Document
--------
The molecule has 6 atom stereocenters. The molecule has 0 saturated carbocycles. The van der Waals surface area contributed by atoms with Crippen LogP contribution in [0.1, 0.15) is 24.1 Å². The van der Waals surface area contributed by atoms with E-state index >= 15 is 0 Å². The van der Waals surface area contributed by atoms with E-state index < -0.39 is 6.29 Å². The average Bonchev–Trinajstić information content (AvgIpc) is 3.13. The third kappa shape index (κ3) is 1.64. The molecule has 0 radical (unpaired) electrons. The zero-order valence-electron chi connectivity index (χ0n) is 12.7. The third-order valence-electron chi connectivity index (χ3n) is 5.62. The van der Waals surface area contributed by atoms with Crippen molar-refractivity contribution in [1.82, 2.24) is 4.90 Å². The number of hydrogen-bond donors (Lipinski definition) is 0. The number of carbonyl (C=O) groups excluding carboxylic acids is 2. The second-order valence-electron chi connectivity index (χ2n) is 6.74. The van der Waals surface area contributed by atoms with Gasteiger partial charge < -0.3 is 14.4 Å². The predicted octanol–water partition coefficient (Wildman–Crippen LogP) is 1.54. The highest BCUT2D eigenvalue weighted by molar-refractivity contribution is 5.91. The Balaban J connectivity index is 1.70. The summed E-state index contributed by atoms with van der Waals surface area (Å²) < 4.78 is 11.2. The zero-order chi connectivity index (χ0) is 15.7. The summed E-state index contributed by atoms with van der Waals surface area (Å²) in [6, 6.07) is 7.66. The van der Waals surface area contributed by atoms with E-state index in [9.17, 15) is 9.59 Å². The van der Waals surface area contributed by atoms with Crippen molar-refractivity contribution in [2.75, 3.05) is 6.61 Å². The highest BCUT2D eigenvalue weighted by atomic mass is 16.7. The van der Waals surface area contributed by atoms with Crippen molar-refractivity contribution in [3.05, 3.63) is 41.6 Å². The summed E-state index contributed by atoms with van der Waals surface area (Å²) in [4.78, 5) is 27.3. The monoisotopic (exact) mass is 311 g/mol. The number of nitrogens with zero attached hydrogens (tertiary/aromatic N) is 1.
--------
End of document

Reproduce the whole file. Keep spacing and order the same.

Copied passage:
The molecule has 6 atom stereocenters. The molecule has 0 saturated carbocycles. The van der Waals surface area contributed by atoms with Crippen LogP contribution in [0.1, 0.15) is 24.1 Å². The van der Waals surface area contributed by atoms with E-state index >= 15 is 0 Å². The van der Waals surface area contributed by atoms with E-state index < -0.39 is 6.29 Å². The average Bonchev–Trinajstić information content (AvgIpc) is 3.13. The third kappa shape index (κ3) is 1.64. The molecule has 0 radical (unpaired) electrons. The zero-order valence-electron chi connectivity index (χ0n) is 12.7. The third-order valence-electron chi connectivity index (χ3n) is 5.62. The van der Waals surface area contributed by atoms with Crippen molar-refractivity contribution in [1.82, 2.24) is 4.90 Å². The number of hydrogen-bond donors (Lipinski definition) is 0. The number of carbonyl (C=O) groups excluding carboxylic acids is 2. The second-order valence-electron chi connectivity index (χ2n) is 6.74. The van der Waals surface area contributed by atoms with Gasteiger partial charge < -0.3 is 14.4 Å². The predicted octanol–water partition coefficient (Wildman–Crippen LogP) is 1.54. The highest BCUT2D eigenvalue weighted by molar-refractivity contribution is 5.91. The Balaban J connectivity index is 1.70. The summed E-state index contributed by atoms with van der Waals surface area (Å²) < 4.78 is 11.2. The zero-order chi connectivity index (χ0) is 15.7. The summed E-state index contributed by atoms with van der Waals surface area (Å²) in [6, 6.07) is 7.66. The van der Waals surface area contributed by atoms with E-state index in [9.17, 15) is 9.59 Å². The van der Waals surface area contributed by atoms with Crippen molar-refractivity contribution in [2.75, 3.05) is 6.61 Å². The highest BCUT2D eigenvalue weighted by atomic mass is 16.7. The van der Waals surface area contributed by atoms with Crippen molar-refractivity contribution in [3.05, 3.63) is 41.6 Å². The summed E-state index contributed by atoms with van der Waals surface area (Å²) in [4.78, 5) is 27.3. The monoisotopic (exact) mass is 311 g/mol. The number of nitrogens with zero attached hydrogens (tertiary/aromatic N) is 1.